Mbalula has given the public permission to send direct messages to him if they fear any kind of victimisation from the police officers they have reported.
However, he warned the public not to abuse this platform.
The decision to start this initiative was prompted by an incident where Constable LC Phaswane of Sandton police station used state resources to deal with her personal issues while ignoring people who came to report crime.
Action will be taken against the Dstv work phone using police Officer.— RSA Police Minister (@MbalulaFikile) October 4, 2017
We can't tolerate rotten potatoes. pic.twitter.com/Q68xLtAPMS
Here's why this new system is needed:
1. Police need to be held accountable and this platform helps to do so. Since the launch of this initiative, many Twitter users have already taken to social media to expose police officers who are not doing their jobs.
#myPoliceStation Lusikisiki police station is becoming a white elephant, no one sees the importance of engaging the community on the delay.— KN Online (@KlevaNkeva) October 5, 2017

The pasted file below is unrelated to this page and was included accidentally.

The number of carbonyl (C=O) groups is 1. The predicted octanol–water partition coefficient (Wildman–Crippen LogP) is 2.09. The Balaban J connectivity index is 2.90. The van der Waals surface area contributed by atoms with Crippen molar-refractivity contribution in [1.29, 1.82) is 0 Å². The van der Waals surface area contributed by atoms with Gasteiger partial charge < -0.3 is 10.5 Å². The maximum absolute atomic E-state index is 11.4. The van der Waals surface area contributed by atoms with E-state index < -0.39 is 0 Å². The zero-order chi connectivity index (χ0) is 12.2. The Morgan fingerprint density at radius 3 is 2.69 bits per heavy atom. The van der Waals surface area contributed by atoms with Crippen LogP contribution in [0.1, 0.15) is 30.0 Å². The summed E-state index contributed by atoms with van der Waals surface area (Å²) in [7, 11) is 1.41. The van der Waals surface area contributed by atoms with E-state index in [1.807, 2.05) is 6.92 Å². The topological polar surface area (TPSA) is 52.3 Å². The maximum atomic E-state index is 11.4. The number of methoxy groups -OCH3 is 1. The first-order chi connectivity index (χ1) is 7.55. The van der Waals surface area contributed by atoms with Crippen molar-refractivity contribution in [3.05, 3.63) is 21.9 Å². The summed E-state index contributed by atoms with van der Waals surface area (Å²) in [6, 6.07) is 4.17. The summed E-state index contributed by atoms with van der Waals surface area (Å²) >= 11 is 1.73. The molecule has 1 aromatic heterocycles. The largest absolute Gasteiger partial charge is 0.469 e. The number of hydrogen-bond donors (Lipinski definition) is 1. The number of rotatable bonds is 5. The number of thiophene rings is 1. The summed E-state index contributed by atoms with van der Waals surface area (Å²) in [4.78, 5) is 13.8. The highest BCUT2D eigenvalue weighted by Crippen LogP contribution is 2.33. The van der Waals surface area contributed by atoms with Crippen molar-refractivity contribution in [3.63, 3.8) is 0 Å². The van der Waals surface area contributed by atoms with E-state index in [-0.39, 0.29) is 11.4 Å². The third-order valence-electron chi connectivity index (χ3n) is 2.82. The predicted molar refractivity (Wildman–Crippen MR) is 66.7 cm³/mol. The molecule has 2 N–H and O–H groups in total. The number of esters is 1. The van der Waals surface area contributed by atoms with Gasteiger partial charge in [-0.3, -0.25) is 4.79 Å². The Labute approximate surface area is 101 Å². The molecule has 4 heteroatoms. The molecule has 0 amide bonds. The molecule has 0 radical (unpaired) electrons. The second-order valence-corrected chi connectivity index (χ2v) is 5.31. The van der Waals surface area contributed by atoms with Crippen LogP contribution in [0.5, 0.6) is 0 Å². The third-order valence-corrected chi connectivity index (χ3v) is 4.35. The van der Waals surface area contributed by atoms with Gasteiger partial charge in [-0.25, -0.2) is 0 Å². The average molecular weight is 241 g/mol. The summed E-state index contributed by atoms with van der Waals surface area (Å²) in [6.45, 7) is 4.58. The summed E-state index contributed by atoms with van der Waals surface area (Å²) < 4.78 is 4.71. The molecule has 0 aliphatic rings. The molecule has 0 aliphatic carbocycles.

Awful experience that my housekeeper and her family have had with Dobsonville Police #myPoliceStation Colonol Singh won't respond to me— Karen van Huyssteen (@KvanHuyssteen) October 5, 2017
2. It can help in strengthening ties between South Africans and the police. "Our people deserve better, and we will do our best to deliver the best service, we have no time to waste. #MyPoliceStation." the minister said.
3. Social media is the best place to get South Africans to report crime as they spend hours tweeting and posting on Facebook. About 7.7 million people were recorded to have been on Twitter by August 2016 while Facebook has attracted over 25% of people, according to Fin24.